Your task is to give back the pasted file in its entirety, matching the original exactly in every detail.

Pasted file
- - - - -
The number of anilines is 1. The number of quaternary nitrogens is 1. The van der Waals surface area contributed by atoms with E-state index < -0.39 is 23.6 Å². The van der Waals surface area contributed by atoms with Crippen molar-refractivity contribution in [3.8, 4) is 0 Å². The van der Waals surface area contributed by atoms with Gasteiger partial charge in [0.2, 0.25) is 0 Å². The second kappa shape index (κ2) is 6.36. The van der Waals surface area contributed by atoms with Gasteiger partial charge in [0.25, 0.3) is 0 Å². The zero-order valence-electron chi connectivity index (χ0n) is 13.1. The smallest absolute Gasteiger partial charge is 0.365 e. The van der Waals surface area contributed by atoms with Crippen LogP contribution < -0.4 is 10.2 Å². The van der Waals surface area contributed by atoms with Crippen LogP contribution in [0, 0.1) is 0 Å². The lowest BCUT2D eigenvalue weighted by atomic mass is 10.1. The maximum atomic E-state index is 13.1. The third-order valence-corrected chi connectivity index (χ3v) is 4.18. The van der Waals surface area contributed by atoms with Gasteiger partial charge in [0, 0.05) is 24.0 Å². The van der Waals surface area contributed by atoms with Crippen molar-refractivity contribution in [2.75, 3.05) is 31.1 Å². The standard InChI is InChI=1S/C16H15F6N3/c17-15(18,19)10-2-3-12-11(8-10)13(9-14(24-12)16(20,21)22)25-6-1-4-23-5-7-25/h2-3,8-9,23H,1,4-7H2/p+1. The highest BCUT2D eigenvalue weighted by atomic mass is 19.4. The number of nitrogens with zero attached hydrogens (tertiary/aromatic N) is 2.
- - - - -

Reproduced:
The number of anilines is 1. The number of quaternary nitrogens is 1. The van der Waals surface area contributed by atoms with E-state index < -0.39 is 23.6 Å². The van der Waals surface area contributed by atoms with Crippen molar-refractivity contribution in [3.8, 4) is 0 Å². The van der Waals surface area contributed by atoms with Gasteiger partial charge in [0.2, 0.25) is 0 Å². The second kappa shape index (κ2) is 6.36. The van der Waals surface area contributed by atoms with Gasteiger partial charge in [0.25, 0.3) is 0 Å². The zero-order valence-electron chi connectivity index (χ0n) is 13.1. The smallest absolute Gasteiger partial charge is 0.365 e. The van der Waals surface area contributed by atoms with Crippen LogP contribution < -0.4 is 10.2 Å². The van der Waals surface area contributed by atoms with Crippen LogP contribution in [0, 0.1) is 0 Å². The lowest BCUT2D eigenvalue weighted by atomic mass is 10.1. The maximum atomic E-state index is 13.1. The third-order valence-corrected chi connectivity index (χ3v) is 4.18. The van der Waals surface area contributed by atoms with Gasteiger partial charge in [0, 0.05) is 24.0 Å². The van der Waals surface area contributed by atoms with Crippen molar-refractivity contribution in [2.75, 3.05) is 31.1 Å². The standard InChI is InChI=1S/C16H15F6N3/c17-15(18,19)10-2-3-12-11(8-10)13(9-14(24-12)16(20,21)22)25-6-1-4-23-5-7-25/h2-3,8-9,23H,1,4-7H2/p+1. The highest BCUT2D eigenvalue weighted by atomic mass is 19.4. The number of nitrogens with zero attached hydrogens (tertiary/aromatic N) is 2.